A former race-car driver-turned-writer decides to expose a ruthless, womanizing Grand Prix race driver in a book. However, his scheme explodes when his life is saved by this man, who is actually sensitive and misunderstood.
The Nazis imprison an Italian general who was planning to switch sides and turn over his army to the Allied side. Allied headquarters sends a small, somewhat misfit group of soldiers to ... See full summary »
A man in a gleaming white suit comes to a small Southern town on the eve of integration. He calls himself a social reformer. But what he does is stir up trouble--trouble he soon finds he can't control.
A group of lonely Viking women build a ship and set off across the sea to locate their missing menfolk, only to fall into the clutches of the barbarians that also hold their men captive. ... See full summary »
Ev, along with her husband, Harold, and their lawyer friend Martin, are swimming while on vacation in Puerto Rico. When they resurface, they gradually conclude that an unexplained, ... See full summary »
Although it is usually assumed that the somewhat skimpy battle scenes were due to director Roger Corman's legendary cheapness, Corman had actually arranged for the services of 500 soldiers from the local Greek army garrison. On the morning of filming, however, only about 50 showed up, and as the day wore on (and the heat intensified), some of them drifted away. In order to make it look like there were more "soldiers" than there actually were, Corman had them march in formation past the camera, then when out of camera range run around behind the crew and equipment, and march past the camera again. That is also why the battle scenes are filmed in close-up combat between individual soldiers or small groups of soldiers rather than in long shots of masses of battling infantry, as Corman had originally planned. See more »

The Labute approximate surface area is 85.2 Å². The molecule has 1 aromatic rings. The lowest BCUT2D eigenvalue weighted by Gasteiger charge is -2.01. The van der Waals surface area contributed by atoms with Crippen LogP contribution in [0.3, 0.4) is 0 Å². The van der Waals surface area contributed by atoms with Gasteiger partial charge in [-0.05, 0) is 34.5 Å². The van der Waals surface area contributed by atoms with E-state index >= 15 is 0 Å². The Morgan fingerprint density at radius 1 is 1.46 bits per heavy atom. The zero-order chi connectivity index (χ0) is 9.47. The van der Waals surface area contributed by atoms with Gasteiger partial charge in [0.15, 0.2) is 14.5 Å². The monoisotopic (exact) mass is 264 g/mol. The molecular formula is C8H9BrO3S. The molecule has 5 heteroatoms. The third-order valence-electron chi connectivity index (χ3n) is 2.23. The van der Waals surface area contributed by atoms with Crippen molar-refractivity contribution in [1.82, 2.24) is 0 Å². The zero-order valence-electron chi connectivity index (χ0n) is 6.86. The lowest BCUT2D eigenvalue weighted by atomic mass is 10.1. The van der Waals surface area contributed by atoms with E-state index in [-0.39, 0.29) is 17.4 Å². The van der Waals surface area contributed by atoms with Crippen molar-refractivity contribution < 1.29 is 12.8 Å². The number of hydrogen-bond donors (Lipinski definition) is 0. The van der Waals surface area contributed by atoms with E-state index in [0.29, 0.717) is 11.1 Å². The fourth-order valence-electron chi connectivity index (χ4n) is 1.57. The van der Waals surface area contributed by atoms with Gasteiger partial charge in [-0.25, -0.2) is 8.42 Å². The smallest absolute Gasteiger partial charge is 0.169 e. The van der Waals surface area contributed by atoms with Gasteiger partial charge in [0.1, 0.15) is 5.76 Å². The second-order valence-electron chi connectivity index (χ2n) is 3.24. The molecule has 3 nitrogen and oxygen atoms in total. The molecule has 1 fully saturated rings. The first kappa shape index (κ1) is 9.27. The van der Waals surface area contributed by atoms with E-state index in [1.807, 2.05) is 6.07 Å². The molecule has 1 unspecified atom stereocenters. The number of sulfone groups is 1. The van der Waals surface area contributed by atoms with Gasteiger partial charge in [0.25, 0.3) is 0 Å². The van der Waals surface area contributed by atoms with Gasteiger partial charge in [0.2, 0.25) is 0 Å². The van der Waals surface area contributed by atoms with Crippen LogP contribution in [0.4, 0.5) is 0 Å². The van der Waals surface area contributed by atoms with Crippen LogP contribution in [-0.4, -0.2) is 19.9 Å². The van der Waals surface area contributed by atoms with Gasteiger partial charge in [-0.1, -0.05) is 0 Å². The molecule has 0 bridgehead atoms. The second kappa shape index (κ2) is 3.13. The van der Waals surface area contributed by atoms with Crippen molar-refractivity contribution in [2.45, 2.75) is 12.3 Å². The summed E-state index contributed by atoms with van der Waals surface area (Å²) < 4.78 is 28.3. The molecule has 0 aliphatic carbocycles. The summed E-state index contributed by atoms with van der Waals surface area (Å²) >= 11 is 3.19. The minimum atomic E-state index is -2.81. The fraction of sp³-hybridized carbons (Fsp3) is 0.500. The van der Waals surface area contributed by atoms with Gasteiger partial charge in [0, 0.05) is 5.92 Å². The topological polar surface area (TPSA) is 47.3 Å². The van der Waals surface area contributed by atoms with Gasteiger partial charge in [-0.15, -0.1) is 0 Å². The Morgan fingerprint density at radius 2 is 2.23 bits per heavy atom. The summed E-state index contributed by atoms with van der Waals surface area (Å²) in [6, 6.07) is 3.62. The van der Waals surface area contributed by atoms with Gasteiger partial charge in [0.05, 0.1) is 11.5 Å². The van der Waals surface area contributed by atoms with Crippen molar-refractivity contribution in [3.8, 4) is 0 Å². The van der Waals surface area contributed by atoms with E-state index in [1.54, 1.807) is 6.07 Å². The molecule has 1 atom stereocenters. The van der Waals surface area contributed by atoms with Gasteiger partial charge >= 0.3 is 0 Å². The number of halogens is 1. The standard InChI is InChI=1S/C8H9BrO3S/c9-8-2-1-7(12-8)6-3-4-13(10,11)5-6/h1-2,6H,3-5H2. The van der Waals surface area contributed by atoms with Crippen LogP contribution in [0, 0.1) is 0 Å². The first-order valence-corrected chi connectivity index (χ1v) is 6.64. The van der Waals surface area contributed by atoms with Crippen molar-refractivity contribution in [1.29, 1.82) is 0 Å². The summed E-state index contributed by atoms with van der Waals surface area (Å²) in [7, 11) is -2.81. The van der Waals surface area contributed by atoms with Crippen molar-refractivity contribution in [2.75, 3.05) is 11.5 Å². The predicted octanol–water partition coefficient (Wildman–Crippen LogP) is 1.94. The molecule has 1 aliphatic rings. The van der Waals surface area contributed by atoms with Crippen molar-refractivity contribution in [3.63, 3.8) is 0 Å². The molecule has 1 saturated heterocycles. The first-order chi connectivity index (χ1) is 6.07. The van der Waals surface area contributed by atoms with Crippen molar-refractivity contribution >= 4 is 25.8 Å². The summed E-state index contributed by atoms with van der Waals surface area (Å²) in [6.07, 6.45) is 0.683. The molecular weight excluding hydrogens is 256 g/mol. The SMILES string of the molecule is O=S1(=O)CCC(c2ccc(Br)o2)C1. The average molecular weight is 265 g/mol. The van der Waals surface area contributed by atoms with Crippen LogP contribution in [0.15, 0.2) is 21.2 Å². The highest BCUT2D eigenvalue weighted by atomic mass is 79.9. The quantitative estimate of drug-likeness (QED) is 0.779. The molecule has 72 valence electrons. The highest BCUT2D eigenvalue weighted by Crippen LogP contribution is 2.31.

B-movie king Corman dabbled in most commercial genres: this was his attempt at a historical epic the result is one of his worst films! Even if I watched a public-domain pan-and-scan version, the film never promised to be much it's basically at the level of a third-rate effort from the contemporaneous peplums emanating from Europe!
Lead Michael Forest is as bland and wooden as they come; Barboura Morris makes for a fetching heroine, but her attitude and looks are too modern to convince as a woman of Ancient Greece; Frank Wolff, however, is highly entertaining relentlessly hamming it up as the chief villain. The narrative is fairly typical (and inane): the titular muscle-man hero is appointed by self-proclaimed tyrant Wolff to oust power from a rival country; eventually, he sees the error of his ways and determines to turn the tables with the help of Morris, Wolff's femme fatale-ish companion who, naturally, also has a change of heart because after she has fallen for our man Atlas!
I don't know if it was the nature of the print involved or simply the fact that Corman had no money to accommodate sound effects but, hilariously, at a couple of points we're presented with scenes which obviously demand this but nothing transpires: two men are supposed to blow their trumpets prior to a combat and, later, a bevy of dancing girls prance around sans any musical accompaniment at an 'orgy'. The action sequences are equally lame: ubiquitous Corman presence Dick Miller turns up in so many shots at the climactic struggle that one is almost inclined to believe that he won the battle single-handedly!
We love Corman for his unfailing knack to spot and promote burgeoning talent but, other than his classic (and classy, for their miniscule budget) Poe adaptations, his own directorial output is invincibly erratic...
1 of 5 people found this review helpful.
Was this review helpful to you?